- AC and DC power connections
- etc.

These 2 units would be optional add-on devices. The various wired real time controllers would also be purchased separately. In addition, there would be different versions to work with the wireless regulations in different countries.

Note that modern digital wireless systems allow for multiple wireless devices to share the same link. This is how many cell phones work with the same cellular base station. So it would be quite possible to use one wireless control module with multiple cameras. There could also be a small wireless module next to the sound recorder for reference audio and time code.

None of this would be cheap, but it would make production a lot easier. Think about how much time is spent dealing with wires on location. So if the price was reasonable, it should sell well enough to make it viable.
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Old July 20th, 2008, 01:20 PM   #34
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By the way, for around $300, this 19" monitor works great for low budget films:
http://www.newegg.com/Product/Produc...82E16889107034
Dave, I am wondering what wireless connection was used for the 19" monitor. I plan to shoot full 1920 x 1080 on my masters project. I was thinking about getting a converter box for Hd SDI out to HDMI and buying a 120hz 1080p consumer monitor for focus, as well as one of those distance lasers used by hunters. I was also going to include a bunch of measuring on location scouts and test shoots. I am going to have to include a courtroom scene and it's gonna need to be a jib shot all the way through. I can't think of a better way for the story I am going to tell. It's perfect in planning, but the trick will be to get the focus right.

I don't suppose you frequent San Antonio at all, do you?

D-
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Old July 20th, 2008, 03:57 PM   #35
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Okay ladies and gentlemen. I have a question. Someone take me through this as if I was a six year old. Okay?
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Originally Posted by David Hodge View Post
Yet, I do understand what you are trying to say, Mr Papert. I do happen to have a BA in Business Management and Administration. Not to brag, mind you, but I mentioned it to let you know I have some sensitivity to business and pricing that maximizes sales, etc. Okay?
Guess you don't really want to be taken through this as if you were a six year old then...?!

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I suppose that three gears instead of one directly mounted on the motor is for mechanical advantage for the heavier lenses as well as the "stiffer" lenses. Correct?
In the three gear setup, each gear is attached to an individual motor mounted on either focus, zoom or iris rings on the lens. The modern systems have motors that are powerful enough to turn any lens that can possibly be turned by hand (older incarnations did require doubling up/slaving of motors to achieve this). For many indie folk, only remote focus is required so a single channel system like the Bartech is ideal, especially when it can simply be duplicated for other channels. However, when shooting HD and assuming a reliable monitoring link is in use (i.e. a properly calibrated monitor either hard-wired or with lossless transmission), it is ideal for a DP to have remote control of the iris for exteriors, especially if the sun is in and out of clouds. And under certain conditions, remote zoom can be very handy also. A typical application for this is a crane or jib mounted camera; it's less common to need three motors on a Steadicam but I have been doing more of this lately.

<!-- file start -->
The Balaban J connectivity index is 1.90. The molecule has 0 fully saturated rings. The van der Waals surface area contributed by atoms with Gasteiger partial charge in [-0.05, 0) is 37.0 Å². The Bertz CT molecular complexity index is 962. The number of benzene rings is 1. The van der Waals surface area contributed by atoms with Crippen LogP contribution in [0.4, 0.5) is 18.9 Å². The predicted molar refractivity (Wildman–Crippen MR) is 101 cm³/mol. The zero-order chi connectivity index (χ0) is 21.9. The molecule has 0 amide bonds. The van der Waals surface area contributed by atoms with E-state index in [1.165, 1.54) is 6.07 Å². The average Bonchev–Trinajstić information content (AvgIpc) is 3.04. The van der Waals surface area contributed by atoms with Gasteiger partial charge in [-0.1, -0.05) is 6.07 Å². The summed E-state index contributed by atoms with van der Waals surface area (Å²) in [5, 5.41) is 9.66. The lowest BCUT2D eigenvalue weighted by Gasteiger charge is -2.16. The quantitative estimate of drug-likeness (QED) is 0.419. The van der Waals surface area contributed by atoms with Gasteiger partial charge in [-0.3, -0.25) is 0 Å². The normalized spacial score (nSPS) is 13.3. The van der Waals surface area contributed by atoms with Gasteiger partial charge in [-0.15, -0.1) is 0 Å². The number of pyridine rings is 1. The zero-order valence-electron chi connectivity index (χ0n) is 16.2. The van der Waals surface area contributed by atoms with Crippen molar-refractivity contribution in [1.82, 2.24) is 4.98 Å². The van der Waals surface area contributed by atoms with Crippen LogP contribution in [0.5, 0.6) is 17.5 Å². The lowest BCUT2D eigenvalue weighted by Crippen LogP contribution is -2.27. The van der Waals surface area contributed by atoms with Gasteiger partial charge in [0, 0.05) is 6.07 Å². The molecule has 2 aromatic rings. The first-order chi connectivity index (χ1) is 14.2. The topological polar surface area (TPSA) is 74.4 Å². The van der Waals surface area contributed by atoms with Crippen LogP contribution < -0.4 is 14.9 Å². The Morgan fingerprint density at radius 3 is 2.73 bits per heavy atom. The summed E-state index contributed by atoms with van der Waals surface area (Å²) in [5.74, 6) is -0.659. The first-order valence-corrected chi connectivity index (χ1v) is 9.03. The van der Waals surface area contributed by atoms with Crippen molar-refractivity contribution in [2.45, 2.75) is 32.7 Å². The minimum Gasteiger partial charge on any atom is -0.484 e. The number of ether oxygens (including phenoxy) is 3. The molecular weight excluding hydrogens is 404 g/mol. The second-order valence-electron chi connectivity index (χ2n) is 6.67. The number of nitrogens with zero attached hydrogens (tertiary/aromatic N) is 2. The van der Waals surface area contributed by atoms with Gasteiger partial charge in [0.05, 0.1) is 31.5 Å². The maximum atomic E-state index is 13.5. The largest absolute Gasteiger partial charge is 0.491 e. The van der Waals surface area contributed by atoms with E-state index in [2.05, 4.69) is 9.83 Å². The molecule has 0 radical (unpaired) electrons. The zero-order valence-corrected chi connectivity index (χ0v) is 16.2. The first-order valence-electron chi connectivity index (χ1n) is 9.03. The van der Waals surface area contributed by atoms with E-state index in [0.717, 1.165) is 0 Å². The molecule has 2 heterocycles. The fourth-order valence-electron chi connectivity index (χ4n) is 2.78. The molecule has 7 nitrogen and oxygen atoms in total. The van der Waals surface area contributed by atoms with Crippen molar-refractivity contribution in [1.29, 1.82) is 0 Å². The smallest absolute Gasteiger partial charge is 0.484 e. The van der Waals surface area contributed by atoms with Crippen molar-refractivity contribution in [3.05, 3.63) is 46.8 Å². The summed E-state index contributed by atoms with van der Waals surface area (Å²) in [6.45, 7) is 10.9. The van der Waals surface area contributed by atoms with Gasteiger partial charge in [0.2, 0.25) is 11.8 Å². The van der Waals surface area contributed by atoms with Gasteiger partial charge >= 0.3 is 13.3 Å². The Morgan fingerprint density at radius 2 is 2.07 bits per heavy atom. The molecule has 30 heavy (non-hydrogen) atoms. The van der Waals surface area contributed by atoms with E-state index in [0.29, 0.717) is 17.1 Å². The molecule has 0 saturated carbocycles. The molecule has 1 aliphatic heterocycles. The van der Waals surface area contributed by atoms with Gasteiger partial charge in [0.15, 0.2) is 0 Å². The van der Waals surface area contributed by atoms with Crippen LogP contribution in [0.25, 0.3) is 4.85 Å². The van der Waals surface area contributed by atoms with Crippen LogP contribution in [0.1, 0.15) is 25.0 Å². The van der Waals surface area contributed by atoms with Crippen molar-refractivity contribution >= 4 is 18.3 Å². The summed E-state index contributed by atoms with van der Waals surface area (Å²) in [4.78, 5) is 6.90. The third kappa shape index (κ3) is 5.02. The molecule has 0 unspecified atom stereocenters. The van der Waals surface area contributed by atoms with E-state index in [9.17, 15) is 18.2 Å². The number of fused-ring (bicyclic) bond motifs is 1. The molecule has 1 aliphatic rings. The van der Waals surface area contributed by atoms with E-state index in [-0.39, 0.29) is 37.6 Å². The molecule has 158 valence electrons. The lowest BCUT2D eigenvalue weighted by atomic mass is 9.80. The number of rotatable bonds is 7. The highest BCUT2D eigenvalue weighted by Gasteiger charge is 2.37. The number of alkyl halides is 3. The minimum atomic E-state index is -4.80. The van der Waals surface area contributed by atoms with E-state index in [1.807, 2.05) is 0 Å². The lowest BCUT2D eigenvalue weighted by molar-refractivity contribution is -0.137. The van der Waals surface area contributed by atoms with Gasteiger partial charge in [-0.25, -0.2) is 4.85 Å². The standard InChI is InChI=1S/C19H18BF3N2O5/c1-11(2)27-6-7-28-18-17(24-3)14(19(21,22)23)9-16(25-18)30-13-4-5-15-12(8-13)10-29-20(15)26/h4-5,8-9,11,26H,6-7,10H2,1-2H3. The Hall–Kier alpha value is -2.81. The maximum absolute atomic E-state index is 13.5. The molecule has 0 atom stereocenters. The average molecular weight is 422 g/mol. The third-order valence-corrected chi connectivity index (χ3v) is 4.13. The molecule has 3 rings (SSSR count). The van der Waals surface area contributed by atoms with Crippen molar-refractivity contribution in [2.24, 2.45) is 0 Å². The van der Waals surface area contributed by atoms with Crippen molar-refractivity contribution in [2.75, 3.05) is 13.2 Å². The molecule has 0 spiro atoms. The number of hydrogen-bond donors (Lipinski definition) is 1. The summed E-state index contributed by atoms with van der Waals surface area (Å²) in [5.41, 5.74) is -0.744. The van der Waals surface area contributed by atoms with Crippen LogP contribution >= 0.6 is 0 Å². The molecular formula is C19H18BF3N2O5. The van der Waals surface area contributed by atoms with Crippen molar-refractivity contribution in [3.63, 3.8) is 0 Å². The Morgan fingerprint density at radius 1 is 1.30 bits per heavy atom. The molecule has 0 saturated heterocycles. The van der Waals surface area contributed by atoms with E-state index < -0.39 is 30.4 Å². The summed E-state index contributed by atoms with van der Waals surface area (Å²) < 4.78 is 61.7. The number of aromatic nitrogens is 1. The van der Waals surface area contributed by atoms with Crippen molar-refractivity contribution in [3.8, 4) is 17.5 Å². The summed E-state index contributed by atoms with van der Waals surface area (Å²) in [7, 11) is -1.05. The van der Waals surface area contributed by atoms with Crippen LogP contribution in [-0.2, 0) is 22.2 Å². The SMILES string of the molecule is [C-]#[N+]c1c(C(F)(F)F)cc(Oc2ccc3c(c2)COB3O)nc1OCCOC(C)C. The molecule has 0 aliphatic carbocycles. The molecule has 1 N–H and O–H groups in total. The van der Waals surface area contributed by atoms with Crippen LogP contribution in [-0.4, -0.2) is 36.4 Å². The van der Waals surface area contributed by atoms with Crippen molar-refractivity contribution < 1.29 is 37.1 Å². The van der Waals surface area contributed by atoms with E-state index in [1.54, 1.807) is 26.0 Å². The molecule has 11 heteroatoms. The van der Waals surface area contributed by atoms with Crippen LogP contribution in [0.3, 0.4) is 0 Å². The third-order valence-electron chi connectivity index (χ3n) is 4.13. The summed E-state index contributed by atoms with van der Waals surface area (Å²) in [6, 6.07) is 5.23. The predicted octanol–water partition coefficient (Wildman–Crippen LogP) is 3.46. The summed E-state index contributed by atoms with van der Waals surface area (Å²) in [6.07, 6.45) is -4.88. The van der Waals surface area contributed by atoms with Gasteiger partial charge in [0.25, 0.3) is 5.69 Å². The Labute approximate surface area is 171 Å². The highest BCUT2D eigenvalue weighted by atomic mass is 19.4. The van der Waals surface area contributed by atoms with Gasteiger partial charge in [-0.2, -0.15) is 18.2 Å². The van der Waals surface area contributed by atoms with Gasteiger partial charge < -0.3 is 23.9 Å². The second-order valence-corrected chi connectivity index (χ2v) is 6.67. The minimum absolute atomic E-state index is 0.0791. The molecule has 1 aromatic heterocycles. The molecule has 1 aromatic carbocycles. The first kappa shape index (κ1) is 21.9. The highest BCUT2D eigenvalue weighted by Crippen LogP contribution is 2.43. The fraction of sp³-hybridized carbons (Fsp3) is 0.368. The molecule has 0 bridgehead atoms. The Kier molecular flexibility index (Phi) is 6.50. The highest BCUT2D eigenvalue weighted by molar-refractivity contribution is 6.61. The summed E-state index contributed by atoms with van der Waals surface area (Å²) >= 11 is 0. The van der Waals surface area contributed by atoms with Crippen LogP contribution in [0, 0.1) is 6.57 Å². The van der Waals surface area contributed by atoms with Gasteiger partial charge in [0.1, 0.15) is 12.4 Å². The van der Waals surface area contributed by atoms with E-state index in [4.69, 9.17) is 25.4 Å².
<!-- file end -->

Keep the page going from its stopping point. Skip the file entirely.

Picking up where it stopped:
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I guess ya'll would laugh if I suggested a set of remote and servos from, say, Futaba?
RC setups like Futuba were behind some of the earlier efforts at wireless lens control; the higher end systems have moved on to more rugged, reliable and higher resolution technology but it's still viable for a low-end solution. I have evaluated an entry-level product based on an RC engine this but I found it completely unusable. Someone else might have better results.

Wireless is a finicky business when it comes to something as absolute as focus. Taking a "hit" while operating an RC car or a reference video transmission is not generally a deal-breaker, but having your focus suddenly whip from one end of the barrel to the other or stop working briefly is pretty disastrous.

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Of coarse, being the cinefile that I am I would love the best and not worry what things cost as much as what results they bring, but I am not there yet. Must be nice to be in the studio system.
It's not exactly joyous to have to spend the kind of money we do on our equipment, but it is a simple fact that when every minute of production time costs many thousands of dollars, it is expected that one's gear that is being rented to the production be reliable and bullet-proof. I have learned over the years that "getting by" with lesser or jerry-rigged gear is just not worth the stress of hoping it will get the job done or nobody noticing if it doesn't. It can be a very difficult process for many who are starting out as Steadicam operators to be able to afford the equipment and it's not uncommon for people to get fired from jobs because their gear wasn't up to snuff and caused problems (happened to me years ago). The Catch-22 is that you need to have the right gear to get the jobs but you have to get the jobs to be able to afford the gear--that leaves a lot of relatively new operators sweating out their equipment loans until they can gain a foothold and get regular work.